UK: Dispute Boards - A Brave New World?

Last Updated: 6 November 2008
Article by Melanie Tomlin and Richard Shaw

Originally published in the summer issue of The Expert & Dispute Resolver

No one (except a lawyer) likes a dispute. Think of the time and money poured into apportioning blame and the resultant destruction of relationships, some of which have been built over many years. Unfortunately, as we all know, due to the nature of the construction industry and the inherent tensions that can build up due to the large numbers of parties, the huge amounts of money invested and the complicated processes involved - disputes do happen. Over time the construction industry has developed a multi-party approach to construction projects – this spreads the risk but can also increase the number of headaches. The evolution of construction projects into their present form means that any project can be seen as a body - the parties work together, the organs and limbs, each as vital to the smooth running of a project as the next, the whole tied together by a fragile web of communication nerves, given life by the blood of money pumped to the furthest extremities by the funder and employer at the heart of things. All bodies can break down if they are not kept in good health. If not checked upon regularly a slow, fatty build up of tensions can begin which can lead to a dispute, a heart attack that can leave a project gasping for air, with a blinding pain that strikes exactly where it hurts the most - the profit margin. This is where the concept of "Dispute Boards" may provide a way to slow the inevitable fatty build up and eventual heart attack by acting as a continual project health check.

Adjudication is currently the preferred method of dispute resolution in the UK. Referrals to adjudication follow the pattern established by the Housing Grants, Construction and Regeneration Act 1996 (HGCRA) and any decision given by an adjudicator is binding upon the parties until finally determined by litigation or arbitration. This process, with its statutory mandate, seeks to push any dispute arising from a construction contract to resolution within 28 days of referral. This quick turn around is one of the main selling points of the adjudication process with the hope being that money is not held up for months or even years as had been the case with arbitration and litigation. Another result of this quicker procedure is a reduction in expenditure in fighting an action. The main criticism of this method of dispute resolution is that time constraints and the necessity of relaxing the rules of natural justice can result in arbitrary decisions with no practical opportunity for appeal – the dispute has been settled and the parties have to like it or lump it, courts being willing to enforce even incorrect decisions!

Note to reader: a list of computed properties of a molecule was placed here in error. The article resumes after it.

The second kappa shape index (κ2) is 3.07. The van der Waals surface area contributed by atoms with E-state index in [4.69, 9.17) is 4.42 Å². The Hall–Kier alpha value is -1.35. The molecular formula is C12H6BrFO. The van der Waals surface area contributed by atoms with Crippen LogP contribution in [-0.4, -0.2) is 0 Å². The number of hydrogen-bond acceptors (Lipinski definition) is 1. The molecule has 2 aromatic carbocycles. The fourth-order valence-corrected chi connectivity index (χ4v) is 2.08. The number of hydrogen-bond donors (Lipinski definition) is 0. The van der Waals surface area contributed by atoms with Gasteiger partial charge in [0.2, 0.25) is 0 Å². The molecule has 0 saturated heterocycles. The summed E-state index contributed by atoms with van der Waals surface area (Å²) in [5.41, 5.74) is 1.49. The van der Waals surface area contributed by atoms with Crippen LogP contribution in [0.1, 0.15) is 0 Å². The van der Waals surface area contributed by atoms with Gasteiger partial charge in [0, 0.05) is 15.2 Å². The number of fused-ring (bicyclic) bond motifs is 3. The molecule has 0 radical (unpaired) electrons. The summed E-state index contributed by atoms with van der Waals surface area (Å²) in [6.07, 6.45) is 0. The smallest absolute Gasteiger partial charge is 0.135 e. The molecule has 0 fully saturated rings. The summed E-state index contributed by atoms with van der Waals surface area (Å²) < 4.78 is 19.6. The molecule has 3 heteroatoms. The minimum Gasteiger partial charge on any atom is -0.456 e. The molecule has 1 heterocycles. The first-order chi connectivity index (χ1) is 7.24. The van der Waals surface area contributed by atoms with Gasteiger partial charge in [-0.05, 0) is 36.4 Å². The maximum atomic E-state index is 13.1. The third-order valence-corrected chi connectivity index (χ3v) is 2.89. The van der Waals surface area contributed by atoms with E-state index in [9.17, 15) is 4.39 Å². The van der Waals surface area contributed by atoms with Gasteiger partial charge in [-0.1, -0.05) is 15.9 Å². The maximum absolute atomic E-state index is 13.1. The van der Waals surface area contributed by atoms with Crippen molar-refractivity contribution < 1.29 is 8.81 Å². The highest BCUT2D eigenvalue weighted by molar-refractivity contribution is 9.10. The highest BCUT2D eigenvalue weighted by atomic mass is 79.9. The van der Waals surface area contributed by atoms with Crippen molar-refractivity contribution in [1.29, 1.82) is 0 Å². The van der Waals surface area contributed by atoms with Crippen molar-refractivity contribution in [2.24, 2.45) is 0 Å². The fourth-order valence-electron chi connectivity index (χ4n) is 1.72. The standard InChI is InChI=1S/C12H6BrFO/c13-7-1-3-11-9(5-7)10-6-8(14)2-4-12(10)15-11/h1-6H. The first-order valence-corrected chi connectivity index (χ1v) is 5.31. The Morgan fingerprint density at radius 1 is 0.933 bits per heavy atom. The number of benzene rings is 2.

This approach works well in over 90% of cases, and has resulted in massive change to the complexion of the construction industry in the UK. But such success has not stopped the search for improvement. The last decade has seen an increase in the use of Dispute Boards (DBs) – for example, the Olympic Delivery Authority has indicated that it is establishing a DB - but why? After all, surely DB's are just another form of adjudication, where is the added value?

The term dispute board covers three main categories. Firstly Dispute Review Boards (DRBs), which issue non-binding recommendations to parties in dispute. Secondly Dispute Adjudication Boards (DABs), which issue decisions to which parties are bound but may express dissatisfaction with. Thirdly Combined Dispute Boards (CDBs), which normally issue recommendations but may issue decisions. DABs have been introduced into standard form contracts, a typical example is to be found in the FIDIC Red Book:

  1. clauses 20.2 to 20.8 lay out the functions and constitution of the DAB;
  2. an appendix contains the General Conditions of Dispute Adjudication Agreement;
  3. Annex one contains the procedural rules; and
  4. there is a Dispute Resolution Agreement for a one or three person DAB.